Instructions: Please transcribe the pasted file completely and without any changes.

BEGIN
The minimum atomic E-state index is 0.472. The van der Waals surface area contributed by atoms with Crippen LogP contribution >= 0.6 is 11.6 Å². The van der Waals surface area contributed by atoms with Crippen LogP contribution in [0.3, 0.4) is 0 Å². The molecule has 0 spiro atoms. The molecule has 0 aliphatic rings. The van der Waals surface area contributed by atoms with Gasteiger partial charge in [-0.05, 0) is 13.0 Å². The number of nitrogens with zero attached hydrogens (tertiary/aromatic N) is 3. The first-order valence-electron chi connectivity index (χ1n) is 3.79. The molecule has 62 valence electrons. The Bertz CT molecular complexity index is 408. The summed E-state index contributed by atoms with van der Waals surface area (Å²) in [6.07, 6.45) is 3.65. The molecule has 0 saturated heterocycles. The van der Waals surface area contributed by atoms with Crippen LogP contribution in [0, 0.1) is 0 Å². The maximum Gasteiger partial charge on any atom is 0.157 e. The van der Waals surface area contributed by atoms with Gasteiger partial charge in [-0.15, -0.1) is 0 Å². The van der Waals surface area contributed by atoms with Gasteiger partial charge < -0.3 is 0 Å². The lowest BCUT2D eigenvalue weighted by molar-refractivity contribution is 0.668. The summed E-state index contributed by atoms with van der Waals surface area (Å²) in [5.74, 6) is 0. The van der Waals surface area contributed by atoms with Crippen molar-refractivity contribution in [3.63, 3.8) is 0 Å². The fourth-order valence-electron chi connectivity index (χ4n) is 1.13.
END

The minimum atomic E-state index is 0.472. The van der Waals surface area contributed by atoms with Crippen LogP contribution >= 0.6 is 11.6 Å². The van der Waals surface area contributed by atoms with Crippen LogP contribution in [0.3, 0.4) is 0 Å². The molecule has 0 spiro atoms. The molecule has 0 aliphatic rings. The van der Waals surface area contributed by atoms with Gasteiger partial charge in [-0.05, 0) is 13.0 Å². The number of nitrogens with zero attached hydrogens (tertiary/aromatic N) is 3. The first-order valence-electron chi connectivity index (χ1n) is 3.79. The molecule has 62 valence electrons. The Bertz CT molecular complexity index is 408. The summed E-state index contributed by atoms with van der Waals surface area (Å²) in [6.07, 6.45) is 3.65. The molecule has 0 saturated heterocycles. The van der Waals surface area contributed by atoms with Crippen LogP contribution in [0, 0.1) is 0 Å². The maximum Gasteiger partial charge on any atom is 0.157 e. The van der Waals surface area contributed by atoms with Gasteiger partial charge in [-0.15, -0.1) is 0 Å². The van der Waals surface area contributed by atoms with Gasteiger partial charge < -0.3 is 0 Å². The lowest BCUT2D eigenvalue weighted by molar-refractivity contribution is 0.668. The summed E-state index contributed by atoms with van der Waals surface area (Å²) in [5.74, 6) is 0. The van der Waals surface area contributed by atoms with Crippen molar-refractivity contribution in [3.63, 3.8) is 0 Å². The fourth-order valence-electron chi connectivity index (χ4n) is 1.13.